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Updated: 2013.09.29

ân•âh.

There are, according to Ernest Klein (A Comprehensive Etymological Dictionary of the Hebrew Language For Readers of English, p. 476-7), four distinct themes in Hebrew whereas, according to Marcus Jastrow (Dictionary of the Targumim, Talmud Bavli, Talmud Yerushalmi and Midrashic Literature, p. 1093), there are two principle themes in Aramaic. In order of their primary meanings, these are:

Hebrew (Klein)Aramaic (Jastrow)
  1. To answer, reply or respond;

  2. To be occupied, busy oneself;

  3. To chant in answer, response or chorus (popularly – and misleadingly – reduced to "sing"); and

  4. To be bowed down or afflicted.

  1. To answer, reply or respond, chant in answer, response or chorus (popularly reduced to "sing");

  2. To detain or postpone. However, Jastrow (p. 1093) defines the pu•al pass. part., (mᵊun•ëh), as "fasting," as on Yom ha-Ki•pur.

Each of these are further modified by the bin•yân instantiated. Scholars are often divided concerning a number of passages in which the bin•yân is ambiguous. This is particularly true of the verb describing how one is to "answer-afflict" oneself on Yom Ki•pur—and, therefore, the same verb (rendered "afflicted") in Yᵊsha•yâhu 53.4 & 7.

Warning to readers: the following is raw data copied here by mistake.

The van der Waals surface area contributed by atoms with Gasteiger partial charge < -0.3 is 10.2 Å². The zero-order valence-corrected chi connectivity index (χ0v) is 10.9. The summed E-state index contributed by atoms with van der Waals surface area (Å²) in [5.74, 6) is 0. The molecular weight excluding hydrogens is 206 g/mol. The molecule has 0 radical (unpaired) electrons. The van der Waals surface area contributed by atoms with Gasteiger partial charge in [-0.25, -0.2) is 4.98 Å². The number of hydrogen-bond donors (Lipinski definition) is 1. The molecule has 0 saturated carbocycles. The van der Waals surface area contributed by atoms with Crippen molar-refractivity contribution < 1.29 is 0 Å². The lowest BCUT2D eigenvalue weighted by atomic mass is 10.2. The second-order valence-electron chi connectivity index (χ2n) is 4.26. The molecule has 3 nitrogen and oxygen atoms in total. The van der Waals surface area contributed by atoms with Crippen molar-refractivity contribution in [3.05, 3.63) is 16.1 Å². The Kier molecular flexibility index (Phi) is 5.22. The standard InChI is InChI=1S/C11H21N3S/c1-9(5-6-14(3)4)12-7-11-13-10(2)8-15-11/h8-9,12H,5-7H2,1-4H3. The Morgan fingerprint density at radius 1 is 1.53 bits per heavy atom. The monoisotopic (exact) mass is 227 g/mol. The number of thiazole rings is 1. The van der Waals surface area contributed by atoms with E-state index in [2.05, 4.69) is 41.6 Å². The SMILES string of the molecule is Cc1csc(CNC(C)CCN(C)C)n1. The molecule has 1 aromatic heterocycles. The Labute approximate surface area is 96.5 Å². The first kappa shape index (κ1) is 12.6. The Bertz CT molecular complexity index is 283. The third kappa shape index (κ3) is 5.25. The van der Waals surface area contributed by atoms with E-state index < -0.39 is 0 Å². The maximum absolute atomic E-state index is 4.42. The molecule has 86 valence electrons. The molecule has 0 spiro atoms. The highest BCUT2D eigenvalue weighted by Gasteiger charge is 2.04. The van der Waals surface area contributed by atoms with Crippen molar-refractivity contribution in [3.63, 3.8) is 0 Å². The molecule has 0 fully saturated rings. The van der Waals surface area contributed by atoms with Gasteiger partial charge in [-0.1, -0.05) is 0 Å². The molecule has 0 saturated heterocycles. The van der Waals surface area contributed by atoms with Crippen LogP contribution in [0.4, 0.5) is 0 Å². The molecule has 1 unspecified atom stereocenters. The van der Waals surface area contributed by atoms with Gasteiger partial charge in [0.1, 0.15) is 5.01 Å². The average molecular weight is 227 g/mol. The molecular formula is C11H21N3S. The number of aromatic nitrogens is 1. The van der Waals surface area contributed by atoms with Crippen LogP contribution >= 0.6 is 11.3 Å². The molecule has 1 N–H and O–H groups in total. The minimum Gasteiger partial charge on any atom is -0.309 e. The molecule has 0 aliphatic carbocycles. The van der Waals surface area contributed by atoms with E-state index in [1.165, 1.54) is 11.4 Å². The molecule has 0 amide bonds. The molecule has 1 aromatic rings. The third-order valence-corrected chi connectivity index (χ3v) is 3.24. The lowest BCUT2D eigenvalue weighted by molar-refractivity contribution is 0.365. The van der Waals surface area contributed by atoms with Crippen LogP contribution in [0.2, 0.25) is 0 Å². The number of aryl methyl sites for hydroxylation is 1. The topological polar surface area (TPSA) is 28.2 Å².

While the fourth Hebrew connotation is the TC ([modern] traditionally correct) meaning of the pi•eil, these all complement one shared and overriding theme: the focus on—and "how to" of—responding or answering to someone or for something.

Most instances mean, straightforwardly, "reply." However, in the following instances, the traditional method of responding or making oneself answerable—tradition (e.g., by fasting)—has evolved to eclipse the earliest straightforward meaning:

Thus, peering through the subsequent tradition, the principle shared theme underlying all of the verb's cognates is to answer for something or to someone, to respond or to reply—particularly by demonstrating sincerity and commitment through asceticism, especially fasting.

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